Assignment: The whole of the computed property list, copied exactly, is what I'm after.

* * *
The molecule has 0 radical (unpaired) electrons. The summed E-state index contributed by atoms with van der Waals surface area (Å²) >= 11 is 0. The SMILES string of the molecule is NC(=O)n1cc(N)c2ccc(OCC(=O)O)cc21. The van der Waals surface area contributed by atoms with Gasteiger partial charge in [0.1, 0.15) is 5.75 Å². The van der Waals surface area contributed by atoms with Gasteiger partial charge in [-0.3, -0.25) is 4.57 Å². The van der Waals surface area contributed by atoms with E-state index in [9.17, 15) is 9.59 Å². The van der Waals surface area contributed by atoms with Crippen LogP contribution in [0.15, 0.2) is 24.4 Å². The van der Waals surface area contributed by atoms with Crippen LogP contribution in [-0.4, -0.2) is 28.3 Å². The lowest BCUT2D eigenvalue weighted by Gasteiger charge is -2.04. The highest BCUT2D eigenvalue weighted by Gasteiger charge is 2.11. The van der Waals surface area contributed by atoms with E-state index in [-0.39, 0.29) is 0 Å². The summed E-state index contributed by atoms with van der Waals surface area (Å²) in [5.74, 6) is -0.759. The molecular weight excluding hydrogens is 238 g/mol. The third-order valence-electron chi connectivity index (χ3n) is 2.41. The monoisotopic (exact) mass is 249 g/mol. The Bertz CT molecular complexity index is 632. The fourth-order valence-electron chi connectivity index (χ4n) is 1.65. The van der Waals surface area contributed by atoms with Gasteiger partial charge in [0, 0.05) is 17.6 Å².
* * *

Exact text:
The molecule has 0 radical (unpaired) electrons. The summed E-state index contributed by atoms with van der Waals surface area (Å²) >= 11 is 0. The SMILES string of the molecule is NC(=O)n1cc(N)c2ccc(OCC(=O)O)cc21. The van der Waals surface area contributed by atoms with Gasteiger partial charge in [0.1, 0.15) is 5.75 Å². The van der Waals surface area contributed by atoms with Gasteiger partial charge in [-0.3, -0.25) is 4.57 Å². The van der Waals surface area contributed by atoms with E-state index in [9.17, 15) is 9.59 Å². The van der Waals surface area contributed by atoms with Crippen LogP contribution in [0.15, 0.2) is 24.4 Å². The van der Waals surface area contributed by atoms with Crippen LogP contribution in [-0.4, -0.2) is 28.3 Å². The lowest BCUT2D eigenvalue weighted by Gasteiger charge is -2.04. The highest BCUT2D eigenvalue weighted by Gasteiger charge is 2.11. The van der Waals surface area contributed by atoms with E-state index in [-0.39, 0.29) is 0 Å². The summed E-state index contributed by atoms with van der Waals surface area (Å²) in [5.74, 6) is -0.759. The molecular weight excluding hydrogens is 238 g/mol. The third-order valence-electron chi connectivity index (χ3n) is 2.41. The monoisotopic (exact) mass is 249 g/mol. The Bertz CT molecular complexity index is 632. The fourth-order valence-electron chi connectivity index (χ4n) is 1.65. The van der Waals surface area contributed by atoms with Gasteiger partial charge in [0, 0.05) is 17.6 Å².